Indigenous nations can combat climate change by noticing environmental changes, having leadership acting on it and, maybe, by just listening to grandma.

“Conservation comes more (naturally) to a Navajo grandma cause she’s always conserved her whole life. They lived through world wars, they know how to not use a lot of things and really hold things back until they really need it,” Sandra Begay-Campbell said. “You had to do with the minimal amount you had.”

Since 2002, Begay-Campbell, Navajo, has offered technical assistance for tribes with the U.S. Department of Energy Office of Energy Efficiency and Renewable Energy through her work as a researcher at the Sandia National Laboratories in New Mexico.

She measures “greenest” by who is energy efficient, followed by solar energy use.

The researcher dubs the Blue Lake Rancheria tribe in northwest California as doing the best environmental work. She and her former student interns have visited the tribe to learn about their projects.

“They have their own microgrid, so it’s solar panels plus battery storage. They also have sustainability design practices for their construction and they know how to partner with academics, institutions, the utility, other tribes, government, state and federal,” she said.

The three tribal nations leading in clean energy include: the Standing Rock Sioux Tribe in North Dakota, the Winnebago Tribe in Nebraska and the Moapa River Indian Reservation in Nevada, according to the Climate Reality Project. All of these tribes focus heavily on solar energy. For Standing Rock and the Winnebago tribe, investing in renewable energy has saved them money.

Begay-Campbell said some tribes are doing the best they can like the Navajo Nation that has to deal with its vast area and large population. In the fall of 2019, the Navajo Nation doubled its solar project to possibly power 36,000 homes and estimated a $18 million profit over the life of the project and more than 300 job opportunities, according to the Associated Press.

Of course, the transition towards renewable energy didn’t and won’t happen overnight.

Some other first steps are to be energy efficient by minimizing the electricity usage, or looking at affordable solar energy options and practicing the ‘3 Rs’: reduce, reuse and recycle.

“Put in energy efficiency light bulbs, better thermostats, weatherization, if that’s possible, to kind of tighten up your home,” she said.

For the Cherokee Nation, they’re tackling the transition to renewable energy by reducing its carbon footprint. The tribal nation recently unveiled its eco-friendly electric public transportation system. The two electric transit buses were purchased with a government grant that will be used for students at Sequoyah High School and for employees and tribal citizens to travel to work and tribal health centers.

Principal Chief Chuck Hoskin Jr. said the tribe plans to reduce 25 percent of emissions by 2027.

“Taking care of our land, our water and our air has always been important to Cherokees. We understand the sacred responsibility that comes with being good stewards of everything the Creator has given us,” Deputy Chief Bryan Warner said. “Replacing traditional transit buses with eco-friendly vehicles is a great way to reduce the carbon footprint we are leaving on the Earth.”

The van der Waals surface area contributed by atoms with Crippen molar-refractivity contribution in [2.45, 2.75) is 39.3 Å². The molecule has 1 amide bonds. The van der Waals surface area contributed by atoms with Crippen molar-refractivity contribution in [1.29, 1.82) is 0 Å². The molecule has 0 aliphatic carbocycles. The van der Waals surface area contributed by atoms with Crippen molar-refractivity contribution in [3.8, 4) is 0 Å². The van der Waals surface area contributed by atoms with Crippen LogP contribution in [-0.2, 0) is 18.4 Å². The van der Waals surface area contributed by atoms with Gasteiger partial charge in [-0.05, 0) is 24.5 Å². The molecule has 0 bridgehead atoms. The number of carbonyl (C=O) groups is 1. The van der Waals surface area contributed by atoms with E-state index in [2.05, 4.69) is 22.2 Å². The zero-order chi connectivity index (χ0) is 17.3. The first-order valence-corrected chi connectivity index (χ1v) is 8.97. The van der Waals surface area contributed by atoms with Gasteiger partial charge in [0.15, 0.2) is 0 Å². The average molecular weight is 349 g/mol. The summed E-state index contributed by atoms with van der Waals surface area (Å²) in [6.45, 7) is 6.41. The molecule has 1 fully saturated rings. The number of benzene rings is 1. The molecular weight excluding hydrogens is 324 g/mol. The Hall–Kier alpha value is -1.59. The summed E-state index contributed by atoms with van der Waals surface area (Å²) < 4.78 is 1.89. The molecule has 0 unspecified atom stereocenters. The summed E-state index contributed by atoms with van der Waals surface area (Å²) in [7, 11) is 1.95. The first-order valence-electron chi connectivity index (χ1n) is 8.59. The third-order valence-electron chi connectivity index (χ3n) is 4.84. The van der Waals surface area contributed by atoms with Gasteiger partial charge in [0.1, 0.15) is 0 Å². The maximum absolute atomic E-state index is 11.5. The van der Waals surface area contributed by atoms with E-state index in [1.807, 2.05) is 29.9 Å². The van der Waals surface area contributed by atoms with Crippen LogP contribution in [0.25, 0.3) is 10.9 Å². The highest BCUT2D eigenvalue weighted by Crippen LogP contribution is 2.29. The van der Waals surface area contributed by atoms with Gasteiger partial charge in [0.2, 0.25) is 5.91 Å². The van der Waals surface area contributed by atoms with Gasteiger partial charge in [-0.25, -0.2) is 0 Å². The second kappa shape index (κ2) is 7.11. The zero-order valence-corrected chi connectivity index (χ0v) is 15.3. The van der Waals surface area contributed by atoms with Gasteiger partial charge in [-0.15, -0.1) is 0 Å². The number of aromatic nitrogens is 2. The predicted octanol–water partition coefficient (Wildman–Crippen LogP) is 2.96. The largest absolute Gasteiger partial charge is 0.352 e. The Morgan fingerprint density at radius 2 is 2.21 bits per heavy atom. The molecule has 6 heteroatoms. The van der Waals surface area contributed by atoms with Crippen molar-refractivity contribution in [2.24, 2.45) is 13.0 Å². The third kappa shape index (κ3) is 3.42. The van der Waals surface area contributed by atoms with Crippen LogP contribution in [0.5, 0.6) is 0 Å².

The U.S Department of Energy said the Oceti Sakowin Power Project, that is partnering with Apex Clean Energy, in South Dakota is on track to be the largest wind energy project on reservation land, AP reported. Six Sioux tribes are involved with the help of a federal production tax credit and is expected to launch in 2024, according to GreenBiz.

And the White House is another way Natives are being involved in this issue.

President Biden established the White House Environmental Justice Advisory Council under his executive order on Tackling the Climate Crisis at Home and Abroad. It was announced March 29, three Native women — Jade Begay, Diné and citizen of Tesuque Pueblo, Carletta Tilousi, Havasupai Nation, and Vi Waghiyi, citizen of the Native Village of Savoonga on Sivuqaq — were named to the voluntary council.

“I just feel so honored to be able to be with them in this space and continue to learn from them,” Begay said.

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She said she measures being “green” by who are the people in tribal, city and state governments that are emphasizing a climate emergency. And if there aren’t any, then asking why it’s not being spotlighted.

She said it’s a hard question to answer on which tribe is doing the best job because they are doing what they can to keep their communities afloat. Begay added there has been a long standing relationship with fossil fuel industries and it’s hard to break away, but the transition is slowly happening.

“Right now there’s a lot of opportunity because of what’s happening in this new administration, where we will continue to see more investments made into tribal communities who have really beared the brunt of environmental injustice when it comes to toxic industries and extraction by gas, or coal, or uranium,” she said.

Begay said she hopes tribes will invest into clean energy and dispel the myth that environmental justice and having sustainable livelihood is not possible. 

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